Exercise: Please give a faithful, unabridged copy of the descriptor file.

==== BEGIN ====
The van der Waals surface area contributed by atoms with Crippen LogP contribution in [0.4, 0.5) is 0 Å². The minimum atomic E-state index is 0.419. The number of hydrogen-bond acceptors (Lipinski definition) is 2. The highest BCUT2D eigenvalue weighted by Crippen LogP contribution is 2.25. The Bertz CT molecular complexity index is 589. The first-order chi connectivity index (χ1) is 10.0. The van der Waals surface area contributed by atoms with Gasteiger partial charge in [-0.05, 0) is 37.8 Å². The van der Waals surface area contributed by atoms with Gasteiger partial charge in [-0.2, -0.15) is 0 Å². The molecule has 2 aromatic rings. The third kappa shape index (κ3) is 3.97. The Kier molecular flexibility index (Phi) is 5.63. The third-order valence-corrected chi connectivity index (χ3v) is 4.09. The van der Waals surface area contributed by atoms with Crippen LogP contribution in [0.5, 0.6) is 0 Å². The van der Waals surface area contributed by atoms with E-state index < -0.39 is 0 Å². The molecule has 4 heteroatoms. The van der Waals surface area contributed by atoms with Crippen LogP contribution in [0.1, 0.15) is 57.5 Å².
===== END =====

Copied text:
The van der Waals surface area contributed by atoms with Crippen LogP contribution in [0.4, 0.5) is 0 Å². The minimum atomic E-state index is 0.419. The number of hydrogen-bond acceptors (Lipinski definition) is 2. The highest BCUT2D eigenvalue weighted by Crippen LogP contribution is 2.25. The Bertz CT molecular complexity index is 589. The first-order chi connectivity index (χ1) is 10.0. The van der Waals surface area contributed by atoms with Gasteiger partial charge in [-0.05, 0) is 37.8 Å². The van der Waals surface area contributed by atoms with Gasteiger partial charge in [-0.2, -0.15) is 0 Å². The molecule has 2 aromatic rings. The third kappa shape index (κ3) is 3.97. The Kier molecular flexibility index (Phi) is 5.63. The third-order valence-corrected chi connectivity index (χ3v) is 4.09. The van der Waals surface area contributed by atoms with Crippen LogP contribution in [0.5, 0.6) is 0 Å². The van der Waals surface area contributed by atoms with E-state index < -0.39 is 0 Å². The molecule has 4 heteroatoms. The van der Waals surface area contributed by atoms with Crippen LogP contribution in [0.1, 0.15) is 57.5 Å².